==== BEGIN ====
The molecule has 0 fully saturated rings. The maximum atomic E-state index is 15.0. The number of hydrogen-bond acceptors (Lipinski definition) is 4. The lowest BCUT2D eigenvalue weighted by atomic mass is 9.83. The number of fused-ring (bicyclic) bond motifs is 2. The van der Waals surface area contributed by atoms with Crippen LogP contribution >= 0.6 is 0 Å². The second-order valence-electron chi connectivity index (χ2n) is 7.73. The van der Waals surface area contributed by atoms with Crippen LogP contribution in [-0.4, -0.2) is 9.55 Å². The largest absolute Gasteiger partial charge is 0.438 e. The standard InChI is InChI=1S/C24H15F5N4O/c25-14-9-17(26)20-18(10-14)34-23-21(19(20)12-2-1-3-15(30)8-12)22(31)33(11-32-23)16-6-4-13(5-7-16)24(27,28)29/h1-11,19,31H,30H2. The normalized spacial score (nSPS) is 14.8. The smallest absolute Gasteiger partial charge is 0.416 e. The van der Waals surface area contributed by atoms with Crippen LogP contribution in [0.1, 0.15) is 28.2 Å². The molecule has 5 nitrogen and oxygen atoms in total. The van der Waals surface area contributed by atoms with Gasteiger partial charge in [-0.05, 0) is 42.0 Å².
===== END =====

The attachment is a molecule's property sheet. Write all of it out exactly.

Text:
The molecule has 0 fully saturated rings. The maximum atomic E-state index is 15.0. The number of hydrogen-bond acceptors (Lipinski definition) is 4. The lowest BCUT2D eigenvalue weighted by atomic mass is 9.83. The number of fused-ring (bicyclic) bond motifs is 2. The van der Waals surface area contributed by atoms with Crippen LogP contribution >= 0.6 is 0 Å². The second-order valence-electron chi connectivity index (χ2n) is 7.73. The van der Waals surface area contributed by atoms with Crippen LogP contribution in [-0.4, -0.2) is 9.55 Å². The largest absolute Gasteiger partial charge is 0.438 e. The standard InChI is InChI=1S/C24H15F5N4O/c25-14-9-17(26)20-18(10-14)34-23-21(19(20)12-2-1-3-15(30)8-12)22(31)33(11-32-23)16-6-4-13(5-7-16)24(27,28)29/h1-11,19,31H,30H2. The normalized spacial score (nSPS) is 14.8. The smallest absolute Gasteiger partial charge is 0.416 e. The van der Waals surface area contributed by atoms with Crippen LogP contribution in [0.1, 0.15) is 28.2 Å². The molecule has 5 nitrogen and oxygen atoms in total. The van der Waals surface area contributed by atoms with Gasteiger partial charge in [-0.05, 0) is 42.0 Å².